The days of Google PageRank's link-based dominance are numbered. While it's no secret that Google has been working on undermining the SEO manipulators who use link building schemes and black hat methods to rise in the search rankings, we now know that 2013 will mark the rise of AuthorRank.

Google has been working on ways to value the authority of content creators beyond just the links going to their pages. however, Search Engine Journal now notes that AuthorRank is on the horizon with new measurements you need to take into account: "The more an author writes on a topic, and the more engagement with that content, the higher that author's rank will be for a specific topic."

Here's what the rise of AuthorRank means for website owners and marketers.

Links Are Less Important

While Google will still recognize the importance of links to a website, AuthorRank represents a move toward valuing social signals and other marks of community engagement with website content. Nate Mendenhal writes at Social Media Today, "Essentially the more that an author writes about a topic and the more engagement that the content gets, the higher the AuthorRank score will be." The most important links will be the ones that drive higher engagement on social media and in the comments.

Denis Pinsky writes for Forbes, "In essence it means your reputation as a content creator will directly influence your page rank within Google search results. Each content provider will have their work graded, and it's these grades that Google will use as information about how useful one's content is within the big Google engine."

Google Plus Is Important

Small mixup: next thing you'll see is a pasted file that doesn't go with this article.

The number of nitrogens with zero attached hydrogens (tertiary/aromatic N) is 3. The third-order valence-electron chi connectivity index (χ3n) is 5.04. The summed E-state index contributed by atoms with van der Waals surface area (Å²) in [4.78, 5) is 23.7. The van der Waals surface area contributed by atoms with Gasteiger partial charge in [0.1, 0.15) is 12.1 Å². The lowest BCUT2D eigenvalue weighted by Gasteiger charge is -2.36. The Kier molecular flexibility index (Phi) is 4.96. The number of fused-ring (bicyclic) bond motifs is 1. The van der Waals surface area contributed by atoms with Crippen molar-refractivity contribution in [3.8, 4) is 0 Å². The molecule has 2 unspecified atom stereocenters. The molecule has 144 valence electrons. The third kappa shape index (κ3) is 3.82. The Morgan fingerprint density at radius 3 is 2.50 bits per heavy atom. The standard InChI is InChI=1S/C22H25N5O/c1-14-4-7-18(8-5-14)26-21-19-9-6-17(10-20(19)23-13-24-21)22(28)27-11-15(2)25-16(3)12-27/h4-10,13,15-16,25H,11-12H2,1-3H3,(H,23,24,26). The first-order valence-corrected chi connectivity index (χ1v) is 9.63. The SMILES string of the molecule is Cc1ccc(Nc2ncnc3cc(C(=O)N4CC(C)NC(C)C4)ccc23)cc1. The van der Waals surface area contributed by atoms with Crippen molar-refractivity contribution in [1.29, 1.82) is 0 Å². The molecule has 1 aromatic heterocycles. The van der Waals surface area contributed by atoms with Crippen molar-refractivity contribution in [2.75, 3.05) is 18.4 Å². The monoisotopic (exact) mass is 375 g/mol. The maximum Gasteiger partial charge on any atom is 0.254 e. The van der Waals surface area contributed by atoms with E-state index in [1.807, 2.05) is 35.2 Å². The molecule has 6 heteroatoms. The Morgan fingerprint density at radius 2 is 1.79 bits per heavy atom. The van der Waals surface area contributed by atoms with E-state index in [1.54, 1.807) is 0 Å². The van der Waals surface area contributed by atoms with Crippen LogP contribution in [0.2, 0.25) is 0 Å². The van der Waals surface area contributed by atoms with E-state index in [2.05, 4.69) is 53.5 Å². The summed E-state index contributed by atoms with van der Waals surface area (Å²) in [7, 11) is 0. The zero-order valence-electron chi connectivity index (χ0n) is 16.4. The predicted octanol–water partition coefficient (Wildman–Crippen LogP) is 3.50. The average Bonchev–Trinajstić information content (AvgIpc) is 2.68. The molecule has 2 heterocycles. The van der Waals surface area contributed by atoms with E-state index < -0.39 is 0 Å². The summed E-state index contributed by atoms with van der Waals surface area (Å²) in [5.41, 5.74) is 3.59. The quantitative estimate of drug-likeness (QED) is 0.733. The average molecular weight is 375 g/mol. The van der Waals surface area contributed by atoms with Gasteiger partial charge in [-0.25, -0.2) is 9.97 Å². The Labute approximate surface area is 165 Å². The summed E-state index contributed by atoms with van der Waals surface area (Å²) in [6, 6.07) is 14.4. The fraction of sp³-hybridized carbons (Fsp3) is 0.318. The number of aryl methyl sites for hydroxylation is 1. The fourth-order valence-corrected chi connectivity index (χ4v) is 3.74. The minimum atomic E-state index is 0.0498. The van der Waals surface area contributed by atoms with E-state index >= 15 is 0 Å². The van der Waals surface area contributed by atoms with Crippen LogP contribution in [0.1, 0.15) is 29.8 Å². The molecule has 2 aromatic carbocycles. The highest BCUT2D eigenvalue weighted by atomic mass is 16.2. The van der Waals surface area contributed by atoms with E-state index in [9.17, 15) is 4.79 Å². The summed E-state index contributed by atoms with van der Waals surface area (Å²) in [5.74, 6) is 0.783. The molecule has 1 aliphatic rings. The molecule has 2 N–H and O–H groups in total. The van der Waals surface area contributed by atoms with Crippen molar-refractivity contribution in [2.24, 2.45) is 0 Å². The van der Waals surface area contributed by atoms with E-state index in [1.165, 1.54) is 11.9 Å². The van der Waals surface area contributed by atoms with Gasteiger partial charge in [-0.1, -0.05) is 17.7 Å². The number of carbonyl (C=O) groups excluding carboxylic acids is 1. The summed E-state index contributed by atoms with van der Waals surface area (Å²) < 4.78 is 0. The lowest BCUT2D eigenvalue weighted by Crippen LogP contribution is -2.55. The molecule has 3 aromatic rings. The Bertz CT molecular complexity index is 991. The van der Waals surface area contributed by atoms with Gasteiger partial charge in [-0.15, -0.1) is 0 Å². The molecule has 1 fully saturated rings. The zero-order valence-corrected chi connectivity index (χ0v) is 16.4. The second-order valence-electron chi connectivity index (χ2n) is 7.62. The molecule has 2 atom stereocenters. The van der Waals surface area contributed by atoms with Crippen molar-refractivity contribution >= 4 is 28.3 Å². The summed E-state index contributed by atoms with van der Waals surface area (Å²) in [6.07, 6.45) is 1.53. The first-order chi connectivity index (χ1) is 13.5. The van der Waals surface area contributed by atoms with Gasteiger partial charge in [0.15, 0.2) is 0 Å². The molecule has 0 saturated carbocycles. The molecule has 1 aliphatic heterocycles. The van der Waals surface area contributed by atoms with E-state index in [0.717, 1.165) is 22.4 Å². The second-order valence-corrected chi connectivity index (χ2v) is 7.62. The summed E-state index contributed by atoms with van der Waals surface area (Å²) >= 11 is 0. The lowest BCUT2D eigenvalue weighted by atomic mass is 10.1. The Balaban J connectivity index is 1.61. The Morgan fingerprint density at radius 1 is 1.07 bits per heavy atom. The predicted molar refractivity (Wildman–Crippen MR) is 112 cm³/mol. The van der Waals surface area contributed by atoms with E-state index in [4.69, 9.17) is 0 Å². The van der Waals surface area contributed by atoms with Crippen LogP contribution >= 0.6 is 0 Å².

While Google Plus isn't poised to replace Facebook as a social network, it does offer users the benefit of being tied directly into Google's search data. Therefore, Google will most certainly be looking to Google Plus for signals about the authority of content creators for AuthorRank.

Mark Purtell notes in Search Engine Journal, "Scoring authors based on the number of Google Plus circles they are included in, combined with the number of relevant search queries for which they appear, will provide a prioritized list of potential authors to engage for content marketing opportunities."

How To Adapt To AuthorRank

We've already seen that social signals such as Facebook and Twitter could impact your search rankings, and so we shouldn't be surprised that Google is trying to track authorship details in order to improve its results. The key is that Google is now tracking authors themselves in order to grade their content.
SEOMoz suggested some of the factors that could determine AuthorRank:

  • The average PageRank of an author's content.
  • The average number of +1s and Google+ shares the author's content receI'ves.
  • The number of Google+ circles an author is in.
  • Reciprocal connections to other high AuthorRank authors.
  • The number and authority of sites an author's content has been published to.
  • The engagement level of an author's natI've Google+ content (i.e., posts to Google+).
  • The level of on-site engagement for an author's content (i.e., comments and author's responses to comments)
  • Outside authority indicators (e.g., the presence of a Wikipedia page)

How To Prepare For Author Rank

Besides improving your content and encouraging more social sharing and discussion, you can prepare for AuthorRank by claiming authorship for your content with Google. This will enable searchers to see your authorship information in their results and provides Google with the information it needs to track your work as an author.

Although AuthorRank will change how the SEO game is played, it will certainly reward those who are recognized by their communities for providing the best, most engaging content. It will be harder to abuse, but it will certainly reward those who make the right investments with their content.

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